New Jersey-based law firms Lowenstein Sandler and Porzio, Bromberg & Newman are accused in a suit of breaching their fiduciary duties to shareholders in the bankruptcy of pharmaceutical maker Aceto Corp.
The suit, which concerns the award of $13 million in legal work by a bankruptcy plan administrator who was hired as a partner in the firm getting the work, could be a serious distraction for the defendant firms.
Lowenstein’s work for Aceto general counsel Steven Rogers, the bankruptcy plan administrator, coincided with Rogers’ employment as a Lowenstein partner, the suit said. By failing to make timely disclosure of Rogers’ status as a Lowenstein partner, “Lowenstein intentionally put itself, and Rogers, in positions of divided loyalty,” the suit claims. And by failing to report that divided loyalty to beneficiaries of the bankruptcy plan or to the court, Porzio “acted to perpetuate the Rogers-Lowenstein conflict,” the suit claims.
Rogers began working at Lowenstein on Oct. 2, 2019. The firm issued a press release on Oct. 15 to announce that he had joined the firm as a partner.
On Oct. 30, 2019, the U.S. trustee wrote to Lowenstein, and sent a copy of the letter to Porzio, stating that the trustee was concerned about the disclosure and conflict of interest raised. The letter asked what procedures are in place to review Lowenstein’s compensation requests and whether Rogers would review the firm’s fee application.
On Oct. 31, Lowenstein filed a $13.8 million fee application, but did not respond to the questions raised by the trustee.
On Dec. 19, 2019, the court approved Lowenstein’s application for $13.2 million, which it said it voluntarily reduced in response to the trustee’s concerns.
Rogers, for his part, was removed from his position as plan administrator under an agreement approved on Oct. 16, 2020, after the oversight committee in the case raised objections to his relationship with Lowenstein. The agreement called for Rogers’ replacement, a company called BAK Advisors, to conduct a review of fees awarded to Lowenstein in the case.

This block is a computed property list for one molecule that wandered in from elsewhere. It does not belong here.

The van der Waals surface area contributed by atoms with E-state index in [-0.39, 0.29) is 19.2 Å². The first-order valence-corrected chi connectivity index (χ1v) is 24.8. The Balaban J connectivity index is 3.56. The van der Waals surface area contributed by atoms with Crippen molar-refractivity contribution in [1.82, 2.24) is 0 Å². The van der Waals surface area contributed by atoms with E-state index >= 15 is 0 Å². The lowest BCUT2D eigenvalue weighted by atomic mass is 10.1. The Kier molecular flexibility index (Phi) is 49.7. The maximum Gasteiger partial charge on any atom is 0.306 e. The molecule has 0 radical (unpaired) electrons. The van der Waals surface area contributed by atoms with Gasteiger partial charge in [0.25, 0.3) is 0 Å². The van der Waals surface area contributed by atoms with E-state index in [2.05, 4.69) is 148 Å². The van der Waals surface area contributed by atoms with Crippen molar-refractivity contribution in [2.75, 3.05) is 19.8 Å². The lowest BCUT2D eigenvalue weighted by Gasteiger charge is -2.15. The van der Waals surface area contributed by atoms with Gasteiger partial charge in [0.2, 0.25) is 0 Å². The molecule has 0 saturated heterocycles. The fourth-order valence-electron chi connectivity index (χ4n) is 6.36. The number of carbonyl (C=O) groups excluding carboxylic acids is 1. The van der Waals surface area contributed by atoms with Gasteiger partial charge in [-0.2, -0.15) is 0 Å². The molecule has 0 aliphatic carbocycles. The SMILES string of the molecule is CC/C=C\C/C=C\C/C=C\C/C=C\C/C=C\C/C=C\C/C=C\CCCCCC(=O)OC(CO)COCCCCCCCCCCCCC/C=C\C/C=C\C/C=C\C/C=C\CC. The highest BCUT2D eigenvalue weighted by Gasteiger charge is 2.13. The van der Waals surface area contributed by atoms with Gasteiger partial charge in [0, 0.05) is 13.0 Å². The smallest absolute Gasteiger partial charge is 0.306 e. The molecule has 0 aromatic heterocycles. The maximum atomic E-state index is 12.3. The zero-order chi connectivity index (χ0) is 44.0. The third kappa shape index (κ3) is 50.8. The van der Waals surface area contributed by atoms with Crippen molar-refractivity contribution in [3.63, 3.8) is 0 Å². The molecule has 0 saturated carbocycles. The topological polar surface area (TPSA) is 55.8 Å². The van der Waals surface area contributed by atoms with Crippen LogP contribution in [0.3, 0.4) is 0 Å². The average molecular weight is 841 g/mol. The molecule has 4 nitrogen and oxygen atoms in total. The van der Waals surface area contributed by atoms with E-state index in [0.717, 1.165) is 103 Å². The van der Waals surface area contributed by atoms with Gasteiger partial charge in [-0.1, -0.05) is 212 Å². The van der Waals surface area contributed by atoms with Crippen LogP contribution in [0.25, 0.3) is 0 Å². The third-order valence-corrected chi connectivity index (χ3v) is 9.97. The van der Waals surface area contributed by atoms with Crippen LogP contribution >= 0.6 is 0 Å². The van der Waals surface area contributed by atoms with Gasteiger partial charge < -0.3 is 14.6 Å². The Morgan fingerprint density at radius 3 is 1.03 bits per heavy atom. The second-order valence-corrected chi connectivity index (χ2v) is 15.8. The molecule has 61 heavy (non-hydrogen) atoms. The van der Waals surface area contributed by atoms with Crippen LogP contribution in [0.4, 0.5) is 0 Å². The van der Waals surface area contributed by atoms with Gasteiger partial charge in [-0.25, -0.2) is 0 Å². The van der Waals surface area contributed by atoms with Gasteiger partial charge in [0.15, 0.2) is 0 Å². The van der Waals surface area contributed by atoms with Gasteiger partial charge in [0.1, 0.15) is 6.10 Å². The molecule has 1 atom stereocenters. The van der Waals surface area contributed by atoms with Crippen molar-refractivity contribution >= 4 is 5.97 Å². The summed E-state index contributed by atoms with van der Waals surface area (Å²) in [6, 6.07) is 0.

The plaintiffs are two investment funds and an individual—Palm Global Small Cap Master Fund LP, Pinnacle Acquisition Fund II LLC and Kenneth Grossman. They brought the suit on behalf of a potential class of parties who had stock in Aceto Corp.
Aceto, of Port Washington, New York, a maker of ingredients that were supplied to drug companies, sold off its assets in 2019.
The suit brings claims for breach of fiduciary duty against Rogers, Lowenstein and Porzio on behalf of shareholders.
A Lowenstein spokesman said in a statement about the suit, “Lowenstein is proud that the Aceto bankruptcy case has had a highly successful outcome to date, well-exceeding the expectations of all stakeholders. At the end of the day, it is expected that all of Aceto’s creditors will have been paid in full, and that there may well be a sizable distribution to Aceto’s former public shareholders. The bankruptcy court has expressly recognized this successful outcome.
“The newly filed class action is the fifth or sixth attempt by these plaintiffs to improperly steer funds to themselves through a questionable penny stock strategy,” the Lowenstein statement said. “These claims recycle spurious allegations made in a prior lawsuit that is currently the subject of a dismissal motion and is in mediation. Further, Lowenstein’s fees have been subject to the review of an independent committee in the bankruptcy proceeding, that committee’s counsel, as well as an independent plan administrator selected by creditors whose appointment was approved by the Bankruptcy Court.”
Porzio managing principal Vito Gagliardi said in an email about the suit, “This is a strike suit brought by a tiny group of stockholders frustrated by their failure to obtain a preferred cash distribution to which, as I understand it, they simply were not entitled. We look forward to a chance to respond.”